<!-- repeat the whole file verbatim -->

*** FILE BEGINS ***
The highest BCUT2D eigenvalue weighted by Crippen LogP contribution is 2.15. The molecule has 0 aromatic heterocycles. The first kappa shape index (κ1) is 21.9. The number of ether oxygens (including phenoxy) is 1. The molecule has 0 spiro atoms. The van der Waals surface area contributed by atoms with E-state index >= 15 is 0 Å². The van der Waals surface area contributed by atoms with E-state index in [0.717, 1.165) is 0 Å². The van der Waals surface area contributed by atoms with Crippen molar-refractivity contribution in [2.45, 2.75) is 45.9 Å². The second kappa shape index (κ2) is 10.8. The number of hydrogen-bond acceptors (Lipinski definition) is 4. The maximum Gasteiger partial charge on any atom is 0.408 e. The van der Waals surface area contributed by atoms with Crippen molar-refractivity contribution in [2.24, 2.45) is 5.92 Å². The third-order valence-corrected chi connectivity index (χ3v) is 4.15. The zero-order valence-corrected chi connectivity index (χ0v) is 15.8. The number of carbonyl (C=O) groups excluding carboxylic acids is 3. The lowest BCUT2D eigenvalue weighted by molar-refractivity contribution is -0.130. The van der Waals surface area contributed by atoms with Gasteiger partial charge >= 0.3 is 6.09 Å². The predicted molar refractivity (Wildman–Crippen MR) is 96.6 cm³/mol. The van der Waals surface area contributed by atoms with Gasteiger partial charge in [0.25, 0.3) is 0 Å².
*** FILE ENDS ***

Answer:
The highest BCUT2D eigenvalue weighted by Crippen LogP contribution is 2.15. The molecule has 0 aromatic heterocycles. The first kappa shape index (κ1) is 21.9. The number of ether oxygens (including phenoxy) is 1. The molecule has 0 spiro atoms. The van der Waals surface area contributed by atoms with E-state index >= 15 is 0 Å². The van der Waals surface area contributed by atoms with E-state index in [0.717, 1.165) is 0 Å². The van der Waals surface area contributed by atoms with Crippen molar-refractivity contribution in [2.45, 2.75) is 45.9 Å². The second kappa shape index (κ2) is 10.8. The number of hydrogen-bond acceptors (Lipinski definition) is 4. The maximum Gasteiger partial charge on any atom is 0.408 e. The van der Waals surface area contributed by atoms with Crippen molar-refractivity contribution in [2.24, 2.45) is 5.92 Å². The third-order valence-corrected chi connectivity index (χ3v) is 4.15. The zero-order valence-corrected chi connectivity index (χ0v) is 15.8. The number of carbonyl (C=O) groups excluding carboxylic acids is 3. The lowest BCUT2D eigenvalue weighted by molar-refractivity contribution is -0.130. The van der Waals surface area contributed by atoms with Gasteiger partial charge >= 0.3 is 6.09 Å². The predicted molar refractivity (Wildman–Crippen MR) is 96.6 cm³/mol. The van der Waals surface area contributed by atoms with Gasteiger partial charge in [0.25, 0.3) is 0 Å².